[][src]Crate keytree


KeyTree is an elegant markup language designed to convert human readable information into Rust data-structures. It is designed to be fast, to reduce cognitive load and to be easy to implement for one's own types. It has no dependencies on other crates and so is fast to compile. The format looks like

    name:           Frodo Baggins
    age:            60
            name:   Bilbo Baggins
            age:    111
            name:   Samwise Gamgee
            age:    38

so data can be recursive. Also, it is easy to refer to a set of data using a path such as hobbit::friends::hobbit refers to a collection of two hobbits.

This library does not follow the standard Rust error handling pattern. If there is a parsing error it will crash or if there is an error in converting a value into a Rust type it will crash (with a nice error message). If you don't want this to happen, you will need to run this in its own thread/process.

Data Format Rules

  • Indentation has meaning and is 4 spaces, relative to the top key. Since indenting is relative to the top key, then you can neatly align strings embedded in code.

  • Each line can be empty, have whitespace only, be a comment, be a key, or be a key/value pair.

  • There are keys and values. Key/Value pairs look like

name: Frodo

are used for struct fields and enum variants.

Keys refer to child keys or child key/value pairs indented on lines under it, for example

    name: Frodo

hobbit refers to the name of the struct or enum. In this way, the data maps simply to Rust data-structures.

  • If a key has many children with the same key, it forms a collection, for example
    name: Frodo
    name: Bilbo

is a collection of hobbits.

  • Keys must not include but must be followed by a colon :.

  • Values are all characters between the combination of ':' and whitespace and the end of the line. The value is trimmed of whitespace at both ends.

  • Comments require // at the start of the line. For example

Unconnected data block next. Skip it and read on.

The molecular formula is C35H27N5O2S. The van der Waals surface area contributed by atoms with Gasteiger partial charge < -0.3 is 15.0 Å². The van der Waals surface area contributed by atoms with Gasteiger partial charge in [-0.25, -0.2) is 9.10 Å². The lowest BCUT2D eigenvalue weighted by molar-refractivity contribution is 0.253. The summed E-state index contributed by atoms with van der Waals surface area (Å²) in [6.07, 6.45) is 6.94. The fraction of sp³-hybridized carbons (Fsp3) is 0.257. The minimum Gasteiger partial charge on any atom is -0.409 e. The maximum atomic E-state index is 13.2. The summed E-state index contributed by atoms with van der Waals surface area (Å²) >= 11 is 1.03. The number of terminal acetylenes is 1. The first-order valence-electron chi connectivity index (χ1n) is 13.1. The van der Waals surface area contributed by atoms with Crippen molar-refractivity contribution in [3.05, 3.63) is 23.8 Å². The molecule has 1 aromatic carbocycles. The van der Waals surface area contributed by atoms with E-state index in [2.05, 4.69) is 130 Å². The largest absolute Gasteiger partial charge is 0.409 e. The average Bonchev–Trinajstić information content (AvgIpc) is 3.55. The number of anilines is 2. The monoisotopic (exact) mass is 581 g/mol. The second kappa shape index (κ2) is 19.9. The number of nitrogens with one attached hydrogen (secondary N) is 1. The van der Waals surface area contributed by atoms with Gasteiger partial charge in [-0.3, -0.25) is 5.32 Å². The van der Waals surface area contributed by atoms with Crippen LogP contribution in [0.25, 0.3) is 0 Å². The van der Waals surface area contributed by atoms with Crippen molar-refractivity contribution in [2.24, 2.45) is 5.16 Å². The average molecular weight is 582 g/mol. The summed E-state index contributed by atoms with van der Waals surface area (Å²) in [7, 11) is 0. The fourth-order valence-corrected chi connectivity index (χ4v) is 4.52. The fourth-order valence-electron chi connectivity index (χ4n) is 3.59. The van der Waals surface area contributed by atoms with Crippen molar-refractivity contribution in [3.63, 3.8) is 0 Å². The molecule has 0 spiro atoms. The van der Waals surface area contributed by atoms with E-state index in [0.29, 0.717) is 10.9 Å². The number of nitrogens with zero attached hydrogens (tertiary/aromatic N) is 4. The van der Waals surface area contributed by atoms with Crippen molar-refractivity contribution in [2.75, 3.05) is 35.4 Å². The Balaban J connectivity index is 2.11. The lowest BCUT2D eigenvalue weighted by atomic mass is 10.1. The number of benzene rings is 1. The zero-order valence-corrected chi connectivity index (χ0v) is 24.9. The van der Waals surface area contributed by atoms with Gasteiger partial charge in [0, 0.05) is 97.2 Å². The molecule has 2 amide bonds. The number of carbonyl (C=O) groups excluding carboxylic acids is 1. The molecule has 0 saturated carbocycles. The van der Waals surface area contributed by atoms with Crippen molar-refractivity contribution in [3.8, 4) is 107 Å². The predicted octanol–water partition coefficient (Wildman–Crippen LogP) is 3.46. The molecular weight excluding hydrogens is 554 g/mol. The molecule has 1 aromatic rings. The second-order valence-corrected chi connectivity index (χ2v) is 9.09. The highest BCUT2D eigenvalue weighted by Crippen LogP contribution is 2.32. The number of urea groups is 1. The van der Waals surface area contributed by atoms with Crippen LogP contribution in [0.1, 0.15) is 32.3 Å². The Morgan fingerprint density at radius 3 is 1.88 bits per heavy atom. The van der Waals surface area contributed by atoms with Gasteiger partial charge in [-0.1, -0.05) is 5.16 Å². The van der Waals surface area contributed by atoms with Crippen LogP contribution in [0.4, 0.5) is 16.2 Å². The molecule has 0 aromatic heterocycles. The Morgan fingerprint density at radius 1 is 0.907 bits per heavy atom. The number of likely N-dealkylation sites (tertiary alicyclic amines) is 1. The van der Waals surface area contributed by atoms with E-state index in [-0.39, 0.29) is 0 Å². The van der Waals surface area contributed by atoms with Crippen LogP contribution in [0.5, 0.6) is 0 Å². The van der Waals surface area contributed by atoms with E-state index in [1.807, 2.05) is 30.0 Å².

// comment
    name: Frodo


Into from KeyTree into Rust types is automatically implemented for Vec<T>, Option<T> and basic Rust types. KeyTree text can be automatically converted to these data types, making use of type inference. The at() function returns an iterator over KeyTree types that can be used to implement Into for your own types. The following example should cover 90 percent of use cases,

use keytree::KeyTree;
use keytree::parser::KeyTreeBuilder;
struct Hobbit {
    name:    String,
    age:     u32,
    friends: Vec<Hobbit>,
    nick:    Option<String>,
impl<'a> Into<Hobbit> for KeyTree<'a> {
    fn into(self) -> Hobbit {
        Hobbit {
            name:       self.at("hobbit::name"),
            age:        self.at("hobbit::age"),
            friends:    self.at("hobbit::friends::hobbit"),
            nick:       self.op("hobbit::nick"),
fn main() {
    let s = r#"
             name:         Frodo Baggins
             age:          98
                     name: Bilbo Baggins
                     age:  176
                     name: Samwise Gamgee
                     age:  66
                     nick: Sam"#;
    let core = KeyTreeBuilder::parse(s);
    let hobbit: Hobbit = KeyTree::from_core(&core).into();


We'll have a look in detail at what is happening in the example on the line

friends:    self.at("hobbit::friends::hobbit"),

In the Into trait impl, we want Bilbo Baggins and Samwise Gamgee to be Frodo's friends. We specify their location in the KeyTree string using a path "hobbit::friends::hobbit" which refers to two branches in the tree (two hobbits). The at() function, unlike the the op() function, requires that the branches exist. Rust infers that they need to be converted into the type Vec<Hobbit> as specified in the Hobbit struct. The Vec<T> impl of Into is supplied by KeyTree. In fact the at() function supplies an iterator over the Hobbits, which the Vec<T> impl uses.



Internal into() implementations.


Parses string into KeyTreeCore type.


A namespace represents a position on a multi-leaf tree. There is only one root node. A namespace can look like abc::def::ghi, which implictly means abc[0]::def[0]::ghi[..]. The index abc[0]represents the first child leaf of a node. ghi[..] refers to all child leaves of a node.



KeyTree is a mutable reference into the immutable KeyTreeCore. You can move the KeyTree reference around by applying the at() function to it.


KeyTreeCore is the immutable result of parsing a string.